quinta-feira, 11 de junho de 2015

Concerns about Data at Rest



Concerns about Data at Rest
Because of its nature Data at Rest is of increasing concern to businesses, government agencies and other institutions.[2] Mobile devices are often subject to specific security protocols to protect Data at Rest from unauthorised access when lost or stolen[5] and there is an increasing recognition that database management systems and file servers should also be considered as at risk;[6] the longer data is left unused in storage, the more likely it might be retrieved by unauthorized individuals outside the network.
Protecting Data at Rest - Encryption
Data encryption, which prevents data visibility in the event of its unauthorised access or theft, is commonly used to protect Data in Motion and increasingly recognised as an optimal method for protecting Data at Rest.[7]
The encryption of data at rest should only include strong encryption methods such as AES, RSA, and SHA-256. Encrypted data should remain encrypted when access controls such as usernames and password fail. Increasing encryption on multiple levels is recommended. Cryptography can be implemented on the database housing the data and on the physical storage the databases are stored. Data encryption keys should be updated on a regular basis. Encryption keys should be stored separately from the data. Periodic auditing of sensitive data should be part of policy and should occur on scheduled occurrences. Finally, only store the minimum amount of sensitive data as possible.[8]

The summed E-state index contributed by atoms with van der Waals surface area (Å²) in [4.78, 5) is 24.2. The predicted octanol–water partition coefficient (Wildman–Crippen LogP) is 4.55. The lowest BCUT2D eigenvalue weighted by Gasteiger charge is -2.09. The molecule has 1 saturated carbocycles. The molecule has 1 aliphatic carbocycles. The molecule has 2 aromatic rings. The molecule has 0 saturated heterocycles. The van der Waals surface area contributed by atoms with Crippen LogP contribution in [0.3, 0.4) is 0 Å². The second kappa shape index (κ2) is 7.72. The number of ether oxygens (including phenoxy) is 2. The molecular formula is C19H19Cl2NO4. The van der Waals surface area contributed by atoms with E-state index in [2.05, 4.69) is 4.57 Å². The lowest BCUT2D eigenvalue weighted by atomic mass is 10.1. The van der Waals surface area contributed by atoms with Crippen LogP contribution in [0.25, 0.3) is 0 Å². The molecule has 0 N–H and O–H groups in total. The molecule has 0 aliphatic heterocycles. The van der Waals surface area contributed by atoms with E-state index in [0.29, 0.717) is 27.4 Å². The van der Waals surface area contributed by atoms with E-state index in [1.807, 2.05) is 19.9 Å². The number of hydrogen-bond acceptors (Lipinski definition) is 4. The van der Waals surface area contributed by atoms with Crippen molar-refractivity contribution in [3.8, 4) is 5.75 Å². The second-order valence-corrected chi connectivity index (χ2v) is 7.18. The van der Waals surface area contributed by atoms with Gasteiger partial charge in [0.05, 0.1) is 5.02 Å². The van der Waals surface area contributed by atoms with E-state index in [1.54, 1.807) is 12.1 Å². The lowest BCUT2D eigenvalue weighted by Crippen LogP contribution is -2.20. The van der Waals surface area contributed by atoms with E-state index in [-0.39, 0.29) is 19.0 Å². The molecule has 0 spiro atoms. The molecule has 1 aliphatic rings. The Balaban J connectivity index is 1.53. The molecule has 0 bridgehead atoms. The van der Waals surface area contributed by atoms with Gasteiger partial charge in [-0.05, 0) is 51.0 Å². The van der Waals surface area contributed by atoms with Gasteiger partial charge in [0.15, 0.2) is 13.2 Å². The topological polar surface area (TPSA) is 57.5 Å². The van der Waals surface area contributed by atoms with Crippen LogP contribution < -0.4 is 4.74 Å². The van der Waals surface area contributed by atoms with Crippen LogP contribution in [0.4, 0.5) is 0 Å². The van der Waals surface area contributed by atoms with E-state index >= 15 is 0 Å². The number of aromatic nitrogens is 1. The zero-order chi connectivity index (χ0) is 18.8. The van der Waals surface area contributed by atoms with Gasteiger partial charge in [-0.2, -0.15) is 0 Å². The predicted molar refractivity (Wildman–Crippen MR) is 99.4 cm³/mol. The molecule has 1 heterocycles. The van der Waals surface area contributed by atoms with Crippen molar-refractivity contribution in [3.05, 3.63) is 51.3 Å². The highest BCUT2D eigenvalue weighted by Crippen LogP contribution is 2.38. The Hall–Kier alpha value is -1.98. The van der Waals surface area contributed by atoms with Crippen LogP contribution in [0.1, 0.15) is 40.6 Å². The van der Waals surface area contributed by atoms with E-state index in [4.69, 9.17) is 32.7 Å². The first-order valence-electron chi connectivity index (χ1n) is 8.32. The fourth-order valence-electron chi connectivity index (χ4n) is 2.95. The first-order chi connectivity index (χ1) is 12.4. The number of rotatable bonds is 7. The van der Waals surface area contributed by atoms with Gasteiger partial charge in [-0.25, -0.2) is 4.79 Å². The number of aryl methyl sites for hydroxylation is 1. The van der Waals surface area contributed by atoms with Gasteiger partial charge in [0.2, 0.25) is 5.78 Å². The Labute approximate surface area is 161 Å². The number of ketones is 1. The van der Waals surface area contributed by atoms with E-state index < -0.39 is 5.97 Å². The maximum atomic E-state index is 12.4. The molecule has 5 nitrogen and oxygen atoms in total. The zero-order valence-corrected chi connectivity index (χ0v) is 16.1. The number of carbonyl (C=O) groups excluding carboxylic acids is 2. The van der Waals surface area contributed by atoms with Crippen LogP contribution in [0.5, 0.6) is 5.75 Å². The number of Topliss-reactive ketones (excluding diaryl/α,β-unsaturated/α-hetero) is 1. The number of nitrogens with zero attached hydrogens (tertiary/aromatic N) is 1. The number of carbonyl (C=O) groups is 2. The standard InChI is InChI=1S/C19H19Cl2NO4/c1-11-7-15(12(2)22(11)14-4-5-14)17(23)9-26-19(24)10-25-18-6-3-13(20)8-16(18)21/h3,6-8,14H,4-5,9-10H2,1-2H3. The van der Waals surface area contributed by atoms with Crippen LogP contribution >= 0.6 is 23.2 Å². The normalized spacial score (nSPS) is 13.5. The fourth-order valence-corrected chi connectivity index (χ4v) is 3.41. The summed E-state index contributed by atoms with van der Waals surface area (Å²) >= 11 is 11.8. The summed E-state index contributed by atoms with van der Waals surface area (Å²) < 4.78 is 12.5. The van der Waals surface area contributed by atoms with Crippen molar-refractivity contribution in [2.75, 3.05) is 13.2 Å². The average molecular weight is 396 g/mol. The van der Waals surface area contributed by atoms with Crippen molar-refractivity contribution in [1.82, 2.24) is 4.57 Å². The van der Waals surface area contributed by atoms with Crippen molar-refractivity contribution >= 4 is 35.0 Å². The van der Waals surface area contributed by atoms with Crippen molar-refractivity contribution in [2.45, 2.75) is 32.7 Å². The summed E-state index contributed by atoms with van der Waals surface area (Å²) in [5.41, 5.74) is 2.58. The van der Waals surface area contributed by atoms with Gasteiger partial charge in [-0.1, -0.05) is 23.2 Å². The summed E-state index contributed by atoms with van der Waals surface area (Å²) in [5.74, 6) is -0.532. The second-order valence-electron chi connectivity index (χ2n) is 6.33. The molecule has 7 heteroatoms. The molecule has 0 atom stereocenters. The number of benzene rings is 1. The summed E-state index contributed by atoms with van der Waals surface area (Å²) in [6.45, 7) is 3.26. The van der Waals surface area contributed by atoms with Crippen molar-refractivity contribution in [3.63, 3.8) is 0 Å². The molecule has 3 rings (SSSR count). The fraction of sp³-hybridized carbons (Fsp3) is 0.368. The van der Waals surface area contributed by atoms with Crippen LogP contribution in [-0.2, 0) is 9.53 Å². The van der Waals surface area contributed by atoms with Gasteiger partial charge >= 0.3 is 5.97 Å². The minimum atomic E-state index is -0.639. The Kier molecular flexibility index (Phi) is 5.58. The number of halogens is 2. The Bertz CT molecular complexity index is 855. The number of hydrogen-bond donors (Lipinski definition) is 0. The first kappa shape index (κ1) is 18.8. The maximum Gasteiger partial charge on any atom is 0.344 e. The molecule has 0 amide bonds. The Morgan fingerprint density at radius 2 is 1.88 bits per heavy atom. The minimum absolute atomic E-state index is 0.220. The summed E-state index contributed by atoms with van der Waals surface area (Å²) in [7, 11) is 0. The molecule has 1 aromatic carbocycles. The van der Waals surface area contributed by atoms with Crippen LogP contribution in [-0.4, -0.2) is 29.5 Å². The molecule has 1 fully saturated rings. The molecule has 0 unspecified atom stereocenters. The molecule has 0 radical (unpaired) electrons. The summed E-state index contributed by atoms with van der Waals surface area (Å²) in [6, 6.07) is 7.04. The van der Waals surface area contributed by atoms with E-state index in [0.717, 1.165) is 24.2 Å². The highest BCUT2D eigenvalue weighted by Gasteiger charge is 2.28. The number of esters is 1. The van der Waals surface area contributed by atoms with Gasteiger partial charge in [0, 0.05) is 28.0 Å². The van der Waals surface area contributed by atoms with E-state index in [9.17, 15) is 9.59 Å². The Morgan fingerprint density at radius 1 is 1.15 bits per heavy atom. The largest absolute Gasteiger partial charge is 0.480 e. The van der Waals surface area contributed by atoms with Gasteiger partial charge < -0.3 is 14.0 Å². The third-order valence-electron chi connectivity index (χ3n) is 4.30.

Protecting Data at Rest - Federation
A further method of prevented unwanted access to Data at Rest is the use of Data Federation[9] especially when data is distributed globally (e.g. in off-shore archives). An example of this would be a European organisation which stores its archived data off-site in the USA. Under the terms of the USA PATRIOT Act[10] the American authorities can demand access to all data physically stored within its boundaries, even if it includes personal information on European citizens with no connections to the USA. Data encryption alone cannot be used to prevent this as the authorities have the right to demand decrypted information. A Data Federation policy which retained personal citizen information with no foreign connections within its country of origin (separate from information which is either not personal or is relevant to off-shore authorities) is one option to address this concern.
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